Hearing Issue the Most Common Disability for Active-duty, Veterans

Hearing Issue the Most Common Disability for Active-duty, Veterans

If you’re a Veteran suffering from hearing loss you believe to be the result of your service, you may be eligible for VA disability benefits. Hearing issues are among the most common disabilities for active-duty Veterans, but it can be challenging to connect your hearing loss to your service and get the benefits you deserve.

For help, contact a VA disability benefits attorney in your area to discuss your claim.

VA Disability Statistics: Hearing Loss and Tinnitus

According to a recent report by the U.S. Department of Veterans Affairs, more than 10 percent of all new disability claims for Veterans in 2020 were due to tinnitus, which can be an early sign of hearing loss. Noise exposure is the most common cause of tinnitus for those in the military community and is typically described as a ringing in the ears. This can be a rare occurrence for some, but a constant and painful distraction for others.

Veterans and active-duty military personnel who interact often with artillery and demolitions are likely to experience tinnitus. Damage done to the ear is permanent and irreversible, as there is no way to rebuild the damaged cells. Preventative measures should always be taken to mitigate hearing loss, but in combat situations, this may not always be possible.

Another frequently reported disability is 6100-Hearing loss, with 4.2% of all new disability claims citing the condition in the 2020 fiscal year. Together, tinnitus and 6100-Hearing loss account for more than 13% of all disabilities. Around 2.3 million Veterans received service-connected VA benefits for tinnitus.

Loss of hearing or the painful experiences of tinnitus are yet another aspect of life that veterans may have to adapt to, on top of rotating home or dealing with other medical conditions or injuries because of their service. In fact, the VA reports that Veterans are 30% more likely to experience hearing loss than non-Veterans.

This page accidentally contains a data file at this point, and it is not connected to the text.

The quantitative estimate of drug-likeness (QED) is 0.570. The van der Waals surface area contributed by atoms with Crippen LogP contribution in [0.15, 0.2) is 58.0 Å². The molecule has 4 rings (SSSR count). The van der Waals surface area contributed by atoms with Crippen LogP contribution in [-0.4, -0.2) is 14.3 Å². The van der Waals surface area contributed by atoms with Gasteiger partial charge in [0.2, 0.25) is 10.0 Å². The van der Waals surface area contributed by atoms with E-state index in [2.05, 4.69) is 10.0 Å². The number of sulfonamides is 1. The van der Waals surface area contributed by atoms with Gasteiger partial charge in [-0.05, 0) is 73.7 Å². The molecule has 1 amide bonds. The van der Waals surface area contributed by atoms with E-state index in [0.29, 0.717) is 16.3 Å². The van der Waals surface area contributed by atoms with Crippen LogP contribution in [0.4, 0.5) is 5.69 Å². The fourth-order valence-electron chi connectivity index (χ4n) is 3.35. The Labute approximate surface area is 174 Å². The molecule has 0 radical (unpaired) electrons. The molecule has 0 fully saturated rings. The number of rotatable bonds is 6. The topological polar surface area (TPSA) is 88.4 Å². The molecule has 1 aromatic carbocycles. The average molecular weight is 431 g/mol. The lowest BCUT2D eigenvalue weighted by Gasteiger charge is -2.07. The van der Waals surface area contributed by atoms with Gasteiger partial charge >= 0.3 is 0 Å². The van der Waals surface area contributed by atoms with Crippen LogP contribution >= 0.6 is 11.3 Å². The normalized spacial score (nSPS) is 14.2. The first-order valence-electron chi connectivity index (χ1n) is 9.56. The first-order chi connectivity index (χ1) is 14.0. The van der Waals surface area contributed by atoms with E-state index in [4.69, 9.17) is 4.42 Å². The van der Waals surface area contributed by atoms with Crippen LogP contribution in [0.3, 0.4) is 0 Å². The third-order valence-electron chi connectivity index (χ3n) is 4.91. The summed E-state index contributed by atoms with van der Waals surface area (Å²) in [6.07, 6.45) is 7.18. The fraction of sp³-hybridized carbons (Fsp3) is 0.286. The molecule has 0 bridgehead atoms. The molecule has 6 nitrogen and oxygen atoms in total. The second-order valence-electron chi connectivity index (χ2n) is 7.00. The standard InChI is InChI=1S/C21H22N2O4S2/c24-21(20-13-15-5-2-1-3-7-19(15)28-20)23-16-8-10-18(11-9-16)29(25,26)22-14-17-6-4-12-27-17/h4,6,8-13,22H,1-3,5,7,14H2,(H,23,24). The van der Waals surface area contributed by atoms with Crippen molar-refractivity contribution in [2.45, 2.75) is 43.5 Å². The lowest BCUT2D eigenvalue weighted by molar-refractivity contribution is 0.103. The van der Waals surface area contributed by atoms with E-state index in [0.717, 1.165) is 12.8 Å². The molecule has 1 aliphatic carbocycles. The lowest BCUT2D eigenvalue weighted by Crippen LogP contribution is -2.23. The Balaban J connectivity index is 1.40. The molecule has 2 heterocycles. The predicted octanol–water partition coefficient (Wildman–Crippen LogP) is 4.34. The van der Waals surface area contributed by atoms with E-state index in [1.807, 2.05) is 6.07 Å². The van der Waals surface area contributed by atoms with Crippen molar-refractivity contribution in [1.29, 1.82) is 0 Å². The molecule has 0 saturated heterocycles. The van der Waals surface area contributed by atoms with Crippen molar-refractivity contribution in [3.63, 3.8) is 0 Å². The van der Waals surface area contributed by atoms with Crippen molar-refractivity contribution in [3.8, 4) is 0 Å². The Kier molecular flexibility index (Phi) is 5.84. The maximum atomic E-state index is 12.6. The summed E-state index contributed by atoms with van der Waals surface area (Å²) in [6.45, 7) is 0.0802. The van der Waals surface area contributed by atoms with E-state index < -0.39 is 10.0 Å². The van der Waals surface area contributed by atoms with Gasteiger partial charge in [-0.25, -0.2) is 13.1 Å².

How Can I Establish a Service Connection to My Tinnitus or Hearing Loss?

To receive VA disability benefits, you must show that your tinnitus or hearing loss is a result of your service. To establish a connection, you must:

  • Receive a current diagnosis of your condition
  • Connect your condition to an in-service event
  • Obtain a medical nexus that definitively links your condition to your time in service

When seeking a current diagnosis, you must undergo a hearing exam performed by a licensed audiologist. The audiologist must perform two tests to determine your level of impairment before the VA will consider your claim:

  • The Puretone Audiometric Test – Determines your level of hearing loss by measuring the faintest tones you can detect. In most cases, you will wear headphones and alert the physician by raising your hand or pressing a button when you hear a tone.
  • Maryland CNC Test – Uses a 50-word test to score how well you understand speech. Your score on this test helps the VA determine the severity of your hearing loss.

Keep in mind that a hearing test from your private physician may not count toward your claim. When you file your claim, the VA will schedule you for a compensation and pension (C&P) examination. During this exam, a VA examiner will administer the hearing tests. They will then mark a series of boxes in your claims file that describe your condition and offer an opinion as to whether your hearing loss is a result of an in-service incident.